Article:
Limitation Period Begins to Run with Denial of Benefit, Not Status


Machaj v. RBC General Insurance Company, 2015 ONSC 4310 – This is motion for summary judgment brought by the defendants on the basis that the plaintiff’s action is statute barred.

On January 6th, 2009, the Plaintiff applied for Determination of Catastrophic Impairment. On May 25, 2009, the insurer responded by way of an Explanation of Benefits stating that the assessors had formed the consensus opinion that the plaintiff had not sustained a catastrophic impairment and therefore did not qualify for increased benefits.

On July 18th, 2011, the Plaintiff applied for mediation. The defendant subsequently brought this motion pursuant to Section 281.1 of the Insurance Act, R.S.O. 1990 c. I.8, alleging that the mediation application was filed almost two months past the two year limitation period. The court ultimately dismissed the matter finding that the limitation period was applicable and consequently there is no genuine issue for trial.

The court distinguished the decision in Guarantee Insurance Co. of North America v. Do, 2015 ONSC 1891, which upheld Director’s Delegate Blackman’s appeal decision that the s. 281.1 limitation period would not run from a finding of no catastrophic impairment because a finding of no catastrophic impairment is not a denial of a benefit per se but a status. In that case, there was absolutely no reference to benefits or a refusal to pay benefits, just a denial of the status of the catastrophic impairment designation.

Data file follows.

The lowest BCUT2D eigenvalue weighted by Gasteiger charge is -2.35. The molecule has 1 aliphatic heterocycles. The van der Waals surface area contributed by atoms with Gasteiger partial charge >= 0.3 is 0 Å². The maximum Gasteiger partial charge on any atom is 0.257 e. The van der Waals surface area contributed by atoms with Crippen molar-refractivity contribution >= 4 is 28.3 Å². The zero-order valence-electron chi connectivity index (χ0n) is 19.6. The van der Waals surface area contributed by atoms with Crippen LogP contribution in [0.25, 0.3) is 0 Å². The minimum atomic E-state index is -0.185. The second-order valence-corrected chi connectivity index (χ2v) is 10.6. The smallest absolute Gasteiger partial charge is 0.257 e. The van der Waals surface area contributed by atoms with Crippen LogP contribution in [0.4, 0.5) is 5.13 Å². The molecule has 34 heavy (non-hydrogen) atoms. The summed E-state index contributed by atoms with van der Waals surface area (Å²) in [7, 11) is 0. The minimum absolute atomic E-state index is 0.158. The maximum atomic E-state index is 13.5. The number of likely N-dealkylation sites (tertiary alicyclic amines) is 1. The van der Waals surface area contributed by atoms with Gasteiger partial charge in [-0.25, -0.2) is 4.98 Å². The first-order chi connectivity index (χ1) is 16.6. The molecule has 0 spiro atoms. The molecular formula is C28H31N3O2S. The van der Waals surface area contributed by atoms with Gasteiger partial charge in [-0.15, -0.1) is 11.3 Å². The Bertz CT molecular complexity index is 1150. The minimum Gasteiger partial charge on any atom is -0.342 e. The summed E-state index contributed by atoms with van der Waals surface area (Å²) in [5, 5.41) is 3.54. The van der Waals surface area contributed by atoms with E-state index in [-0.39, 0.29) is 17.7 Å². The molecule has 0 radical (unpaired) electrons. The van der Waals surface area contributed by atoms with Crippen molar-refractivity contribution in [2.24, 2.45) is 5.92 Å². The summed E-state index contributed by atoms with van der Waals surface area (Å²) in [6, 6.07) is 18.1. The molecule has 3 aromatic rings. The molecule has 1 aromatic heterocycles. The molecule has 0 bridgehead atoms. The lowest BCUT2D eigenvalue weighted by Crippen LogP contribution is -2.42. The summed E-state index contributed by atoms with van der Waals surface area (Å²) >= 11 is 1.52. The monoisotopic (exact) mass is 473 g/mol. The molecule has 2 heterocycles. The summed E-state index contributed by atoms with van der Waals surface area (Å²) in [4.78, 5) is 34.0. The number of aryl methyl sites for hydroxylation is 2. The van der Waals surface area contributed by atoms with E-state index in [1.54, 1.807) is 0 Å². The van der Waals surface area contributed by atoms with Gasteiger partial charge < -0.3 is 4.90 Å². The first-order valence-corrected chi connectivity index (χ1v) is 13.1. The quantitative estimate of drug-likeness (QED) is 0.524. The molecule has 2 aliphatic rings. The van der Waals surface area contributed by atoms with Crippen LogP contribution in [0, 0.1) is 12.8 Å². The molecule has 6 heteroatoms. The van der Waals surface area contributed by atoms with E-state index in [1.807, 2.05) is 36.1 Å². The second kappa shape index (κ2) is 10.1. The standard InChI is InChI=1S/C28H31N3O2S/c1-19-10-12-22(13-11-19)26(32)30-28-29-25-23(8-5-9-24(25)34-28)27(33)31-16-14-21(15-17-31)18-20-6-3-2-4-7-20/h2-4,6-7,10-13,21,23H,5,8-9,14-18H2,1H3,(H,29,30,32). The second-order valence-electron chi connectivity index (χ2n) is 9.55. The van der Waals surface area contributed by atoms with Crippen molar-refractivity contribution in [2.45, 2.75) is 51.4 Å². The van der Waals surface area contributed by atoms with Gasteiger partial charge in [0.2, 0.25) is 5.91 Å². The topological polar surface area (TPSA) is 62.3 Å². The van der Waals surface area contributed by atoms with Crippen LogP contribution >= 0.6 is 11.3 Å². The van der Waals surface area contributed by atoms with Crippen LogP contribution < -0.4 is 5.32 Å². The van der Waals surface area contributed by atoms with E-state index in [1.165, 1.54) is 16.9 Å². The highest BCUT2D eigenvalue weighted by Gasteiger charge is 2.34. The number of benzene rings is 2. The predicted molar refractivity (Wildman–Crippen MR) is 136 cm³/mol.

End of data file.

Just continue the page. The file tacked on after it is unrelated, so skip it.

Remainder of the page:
In this case, because RBC actually stated in its response that the claimant did not qualify for the increased benefits, RBC effectively flushed out the consequences of the denial of catastrophic impairment status. In other words, the response was not just a denial of the status of catastrophic impairment as it was in Do, but also the communication of the fact that the denial meant that the Plaintiff would not qualify for increased benefits—a denial from which the limitation period would run. The court found that to “ignore that additional phraseology would be a denial of the plain meaning of the language and work mischief for the operation of the limitation period.” (at para. 22).

What the Insurer Should Know

When issuing a denial of the Catastrophic status for the insured, it should also indicate that benefits will be denied in order to commence the limitation period.

Mitch Kitagawa Kristina Kang